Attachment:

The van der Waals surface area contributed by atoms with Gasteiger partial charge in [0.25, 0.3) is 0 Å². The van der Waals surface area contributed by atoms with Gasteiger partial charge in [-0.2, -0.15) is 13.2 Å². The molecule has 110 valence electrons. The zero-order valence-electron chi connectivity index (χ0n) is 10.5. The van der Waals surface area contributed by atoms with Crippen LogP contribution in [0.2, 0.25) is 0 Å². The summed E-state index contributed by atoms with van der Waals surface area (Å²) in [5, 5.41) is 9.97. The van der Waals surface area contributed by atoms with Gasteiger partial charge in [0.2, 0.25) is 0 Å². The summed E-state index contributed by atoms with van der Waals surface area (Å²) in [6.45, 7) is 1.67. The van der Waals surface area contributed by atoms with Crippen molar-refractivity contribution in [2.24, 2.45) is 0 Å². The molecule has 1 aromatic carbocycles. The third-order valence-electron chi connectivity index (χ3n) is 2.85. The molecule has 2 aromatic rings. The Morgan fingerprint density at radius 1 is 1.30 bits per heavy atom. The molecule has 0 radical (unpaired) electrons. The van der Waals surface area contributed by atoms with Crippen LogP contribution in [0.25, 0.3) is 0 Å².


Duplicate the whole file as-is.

The van der Waals surface area contributed by atoms with Gasteiger partial charge in [0.25, 0.3) is 0 Å². The van der Waals surface area contributed by atoms with Gasteiger partial charge in [-0.2, -0.15) is 13.2 Å². The molecule has 110 valence electrons. The zero-order valence-electron chi connectivity index (χ0n) is 10.5. The van der Waals surface area contributed by atoms with Crippen LogP contribution in [0.2, 0.25) is 0 Å². The summed E-state index contributed by atoms with van der Waals surface area (Å²) in [5, 5.41) is 9.97. The van der Waals surface area contributed by atoms with Gasteiger partial charge in [0.2, 0.25) is 0 Å². The summed E-state index contributed by atoms with van der Waals surface area (Å²) in [6.45, 7) is 1.67. The van der Waals surface area contributed by atoms with Crippen molar-refractivity contribution in [2.24, 2.45) is 0 Å². The molecule has 1 aromatic carbocycles. The third-order valence-electron chi connectivity index (χ3n) is 2.85. The molecule has 2 aromatic rings. The Morgan fingerprint density at radius 1 is 1.30 bits per heavy atom. The molecule has 0 radical (unpaired) electrons. The van der Waals surface area contributed by atoms with Crippen LogP contribution in [0.25, 0.3) is 0 Å².